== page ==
As Women’s History Month comes to an end, Historic Westside News celebrates the outstanding achievements of Black Women throughout American history and continues to celebrate the work that remains ongoing through various movements and organizations. One such movement, The Atlanta Washer Woman’s Strike, was led by formerly enslaved women who went on strike for higher wages. In the summer of 1881, the laundresses took on Atlanta’s business and political establishment.
These “Washing Amazons,” as their opponents called them, canvassed door to door, urging laundresses across the city to support the strike. In an extraordinary sign of interracial solidarity for the time, they even included white laundresses, who were barely 2 percent of laundresses in the city—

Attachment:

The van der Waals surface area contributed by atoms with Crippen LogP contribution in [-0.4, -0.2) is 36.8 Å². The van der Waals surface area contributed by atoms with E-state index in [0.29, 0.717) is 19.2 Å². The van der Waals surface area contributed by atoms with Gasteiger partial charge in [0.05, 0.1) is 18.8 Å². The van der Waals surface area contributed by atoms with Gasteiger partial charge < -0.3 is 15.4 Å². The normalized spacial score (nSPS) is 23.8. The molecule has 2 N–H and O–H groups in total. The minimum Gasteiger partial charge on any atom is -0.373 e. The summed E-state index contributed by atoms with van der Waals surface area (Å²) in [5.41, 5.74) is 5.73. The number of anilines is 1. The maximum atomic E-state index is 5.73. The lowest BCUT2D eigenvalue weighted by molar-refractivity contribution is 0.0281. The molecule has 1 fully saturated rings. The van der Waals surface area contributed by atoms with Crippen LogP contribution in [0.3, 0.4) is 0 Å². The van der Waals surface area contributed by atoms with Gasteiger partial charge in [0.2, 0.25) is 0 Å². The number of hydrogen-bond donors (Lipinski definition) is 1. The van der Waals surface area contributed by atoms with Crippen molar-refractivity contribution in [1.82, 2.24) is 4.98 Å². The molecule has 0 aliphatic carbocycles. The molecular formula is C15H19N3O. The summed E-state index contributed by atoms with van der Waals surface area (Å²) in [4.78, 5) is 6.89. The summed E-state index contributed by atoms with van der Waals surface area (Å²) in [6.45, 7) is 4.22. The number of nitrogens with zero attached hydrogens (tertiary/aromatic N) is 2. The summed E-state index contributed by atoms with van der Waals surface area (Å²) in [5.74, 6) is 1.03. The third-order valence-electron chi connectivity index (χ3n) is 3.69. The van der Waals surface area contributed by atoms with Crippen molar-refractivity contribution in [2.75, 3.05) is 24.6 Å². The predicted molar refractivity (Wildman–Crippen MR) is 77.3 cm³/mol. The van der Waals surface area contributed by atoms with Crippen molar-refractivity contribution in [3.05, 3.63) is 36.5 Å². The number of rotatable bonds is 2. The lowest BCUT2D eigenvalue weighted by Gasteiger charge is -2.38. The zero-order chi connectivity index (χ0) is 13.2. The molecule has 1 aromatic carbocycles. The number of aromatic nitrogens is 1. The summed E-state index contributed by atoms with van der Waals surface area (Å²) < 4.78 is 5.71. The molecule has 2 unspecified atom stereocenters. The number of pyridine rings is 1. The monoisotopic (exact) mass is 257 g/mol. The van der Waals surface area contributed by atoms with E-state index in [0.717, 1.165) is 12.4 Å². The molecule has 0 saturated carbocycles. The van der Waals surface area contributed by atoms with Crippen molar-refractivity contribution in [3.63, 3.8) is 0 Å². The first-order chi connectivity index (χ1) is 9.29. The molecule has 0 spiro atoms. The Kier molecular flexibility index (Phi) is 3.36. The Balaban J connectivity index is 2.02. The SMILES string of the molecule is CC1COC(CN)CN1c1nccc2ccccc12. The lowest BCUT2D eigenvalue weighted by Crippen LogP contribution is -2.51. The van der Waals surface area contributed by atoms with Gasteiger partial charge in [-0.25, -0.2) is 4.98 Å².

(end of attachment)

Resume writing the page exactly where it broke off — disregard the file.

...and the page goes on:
The Washing Society grew from 20 to 3,000 strikers despite arrests, fines, and proposed fees. Inspired by these “Amazons,” other domestic workers began demanding higher wages, including cooks, maids, nurses, and hotel workers. With the Cotton Exposition only weeks away, employers—aware of the magnitude of the black labor unrest—knew they couldn’t find replacement workers. So the following week, the City Council rejected the proposed fees, and the laundresses had prevailed.